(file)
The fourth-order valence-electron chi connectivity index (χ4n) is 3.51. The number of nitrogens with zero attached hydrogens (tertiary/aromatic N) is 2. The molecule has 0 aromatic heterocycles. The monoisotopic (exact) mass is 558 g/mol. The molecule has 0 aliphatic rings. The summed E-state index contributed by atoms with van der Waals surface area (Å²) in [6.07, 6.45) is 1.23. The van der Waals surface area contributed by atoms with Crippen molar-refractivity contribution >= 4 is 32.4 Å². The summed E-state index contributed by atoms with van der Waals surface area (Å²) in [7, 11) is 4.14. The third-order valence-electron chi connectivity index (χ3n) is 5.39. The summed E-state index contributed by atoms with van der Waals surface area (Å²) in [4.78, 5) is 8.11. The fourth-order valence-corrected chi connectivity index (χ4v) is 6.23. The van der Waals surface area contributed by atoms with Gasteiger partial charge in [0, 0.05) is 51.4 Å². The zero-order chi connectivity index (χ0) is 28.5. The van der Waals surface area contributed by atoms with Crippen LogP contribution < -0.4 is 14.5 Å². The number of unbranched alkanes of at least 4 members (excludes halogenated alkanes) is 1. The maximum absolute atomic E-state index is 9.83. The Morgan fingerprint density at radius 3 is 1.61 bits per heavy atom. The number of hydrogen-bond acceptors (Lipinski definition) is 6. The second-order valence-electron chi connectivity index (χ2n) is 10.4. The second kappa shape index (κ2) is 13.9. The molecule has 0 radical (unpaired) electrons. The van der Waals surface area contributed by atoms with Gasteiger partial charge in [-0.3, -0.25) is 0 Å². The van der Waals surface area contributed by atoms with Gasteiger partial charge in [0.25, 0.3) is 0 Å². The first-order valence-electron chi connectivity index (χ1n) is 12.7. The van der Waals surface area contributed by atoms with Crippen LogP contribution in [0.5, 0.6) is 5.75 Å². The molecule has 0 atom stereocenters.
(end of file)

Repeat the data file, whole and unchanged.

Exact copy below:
The fourth-order valence-electron chi connectivity index (χ4n) is 3.51. The number of nitrogens with zero attached hydrogens (tertiary/aromatic N) is 2. The molecule has 0 aromatic heterocycles. The monoisotopic (exact) mass is 558 g/mol. The molecule has 0 aliphatic rings. The summed E-state index contributed by atoms with van der Waals surface area (Å²) in [6.07, 6.45) is 1.23. The van der Waals surface area contributed by atoms with Crippen molar-refractivity contribution >= 4 is 32.4 Å². The summed E-state index contributed by atoms with van der Waals surface area (Å²) in [7, 11) is 4.14. The third-order valence-electron chi connectivity index (χ3n) is 5.39. The summed E-state index contributed by atoms with van der Waals surface area (Å²) in [4.78, 5) is 8.11. The fourth-order valence-corrected chi connectivity index (χ4v) is 6.23. The van der Waals surface area contributed by atoms with Gasteiger partial charge in [0, 0.05) is 51.4 Å². The zero-order chi connectivity index (χ0) is 28.5. The van der Waals surface area contributed by atoms with Crippen LogP contribution < -0.4 is 14.5 Å². The number of unbranched alkanes of at least 4 members (excludes halogenated alkanes) is 1. The maximum absolute atomic E-state index is 9.83. The Morgan fingerprint density at radius 3 is 1.61 bits per heavy atom. The number of hydrogen-bond acceptors (Lipinski definition) is 6. The second-order valence-electron chi connectivity index (χ2n) is 10.4. The second kappa shape index (κ2) is 13.9. The molecule has 0 radical (unpaired) electrons. The van der Waals surface area contributed by atoms with Gasteiger partial charge in [-0.3, -0.25) is 0 Å². The van der Waals surface area contributed by atoms with Gasteiger partial charge in [0.25, 0.3) is 0 Å². The first-order valence-electron chi connectivity index (χ1n) is 12.7. The van der Waals surface area contributed by atoms with Crippen LogP contribution in [0.5, 0.6) is 5.75 Å². The molecule has 0 atom stereocenters.